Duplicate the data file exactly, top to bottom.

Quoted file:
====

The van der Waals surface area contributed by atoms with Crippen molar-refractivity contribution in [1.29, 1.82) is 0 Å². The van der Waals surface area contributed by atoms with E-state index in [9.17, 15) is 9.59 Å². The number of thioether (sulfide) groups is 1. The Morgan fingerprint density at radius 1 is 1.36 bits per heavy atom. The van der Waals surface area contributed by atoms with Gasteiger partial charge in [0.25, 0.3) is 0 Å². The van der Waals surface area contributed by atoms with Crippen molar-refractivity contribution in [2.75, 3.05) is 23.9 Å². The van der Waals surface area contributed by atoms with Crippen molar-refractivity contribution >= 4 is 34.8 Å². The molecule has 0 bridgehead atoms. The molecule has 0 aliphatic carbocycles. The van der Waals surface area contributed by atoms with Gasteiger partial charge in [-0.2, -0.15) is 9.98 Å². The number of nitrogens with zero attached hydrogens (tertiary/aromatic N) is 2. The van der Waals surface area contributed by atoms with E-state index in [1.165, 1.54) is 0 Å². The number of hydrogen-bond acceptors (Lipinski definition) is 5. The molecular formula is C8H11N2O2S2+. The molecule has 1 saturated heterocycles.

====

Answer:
The van der Waals surface area contributed by atoms with Crippen molar-refractivity contribution in [1.29, 1.82) is 0 Å². The van der Waals surface area contributed by atoms with E-state index in [9.17, 15) is 9.59 Å². The number of thioether (sulfide) groups is 1. The Morgan fingerprint density at radius 1 is 1.36 bits per heavy atom. The van der Waals surface area contributed by atoms with Gasteiger partial charge in [0.25, 0.3) is 0 Å². The van der Waals surface area contributed by atoms with Crippen molar-refractivity contribution in [2.75, 3.05) is 23.9 Å². The van der Waals surface area contributed by atoms with Crippen molar-refractivity contribution >= 4 is 34.8 Å². The molecule has 0 bridgehead atoms. The molecule has 0 aliphatic carbocycles. The van der Waals surface area contributed by atoms with Gasteiger partial charge in [-0.2, -0.15) is 9.98 Å². The number of nitrogens with zero attached hydrogens (tertiary/aromatic N) is 2. The van der Waals surface area contributed by atoms with E-state index in [1.165, 1.54) is 0 Å². The number of hydrogen-bond acceptors (Lipinski definition) is 5. The molecular formula is C8H11N2O2S2+. The molecule has 1 saturated heterocycles.